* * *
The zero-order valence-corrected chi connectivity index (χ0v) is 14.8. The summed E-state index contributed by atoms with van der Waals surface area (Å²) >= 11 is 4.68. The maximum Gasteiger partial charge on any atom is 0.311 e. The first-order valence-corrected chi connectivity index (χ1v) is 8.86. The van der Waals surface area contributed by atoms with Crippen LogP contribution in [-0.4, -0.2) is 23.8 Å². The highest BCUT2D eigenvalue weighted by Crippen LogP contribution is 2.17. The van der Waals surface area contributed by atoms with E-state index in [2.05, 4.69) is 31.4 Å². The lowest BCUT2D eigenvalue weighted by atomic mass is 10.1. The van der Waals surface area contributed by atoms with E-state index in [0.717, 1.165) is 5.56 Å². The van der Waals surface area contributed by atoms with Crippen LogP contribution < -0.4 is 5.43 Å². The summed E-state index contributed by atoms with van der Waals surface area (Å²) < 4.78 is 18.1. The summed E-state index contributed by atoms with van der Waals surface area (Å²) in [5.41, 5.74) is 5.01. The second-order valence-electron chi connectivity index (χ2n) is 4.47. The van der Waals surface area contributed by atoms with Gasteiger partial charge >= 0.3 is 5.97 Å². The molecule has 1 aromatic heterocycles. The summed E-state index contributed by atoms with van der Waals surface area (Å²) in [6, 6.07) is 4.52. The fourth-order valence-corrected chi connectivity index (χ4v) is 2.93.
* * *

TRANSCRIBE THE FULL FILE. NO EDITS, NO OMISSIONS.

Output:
The zero-order valence-corrected chi connectivity index (χ0v) is 14.8. The summed E-state index contributed by atoms with van der Waals surface area (Å²) >= 11 is 4.68. The maximum Gasteiger partial charge on any atom is 0.311 e. The first-order valence-corrected chi connectivity index (χ1v) is 8.86. The van der Waals surface area contributed by atoms with Crippen LogP contribution in [-0.4, -0.2) is 23.8 Å². The highest BCUT2D eigenvalue weighted by Crippen LogP contribution is 2.17. The van der Waals surface area contributed by atoms with E-state index in [2.05, 4.69) is 31.4 Å². The lowest BCUT2D eigenvalue weighted by atomic mass is 10.1. The van der Waals surface area contributed by atoms with E-state index in [0.717, 1.165) is 5.56 Å². The van der Waals surface area contributed by atoms with Crippen LogP contribution < -0.4 is 5.43 Å². The summed E-state index contributed by atoms with van der Waals surface area (Å²) < 4.78 is 18.1. The summed E-state index contributed by atoms with van der Waals surface area (Å²) in [5.41, 5.74) is 5.01. The second-order valence-electron chi connectivity index (χ2n) is 4.47. The van der Waals surface area contributed by atoms with Gasteiger partial charge >= 0.3 is 5.97 Å². The molecule has 1 aromatic heterocycles. The summed E-state index contributed by atoms with van der Waals surface area (Å²) in [6, 6.07) is 4.52. The fourth-order valence-corrected chi connectivity index (χ4v) is 2.93.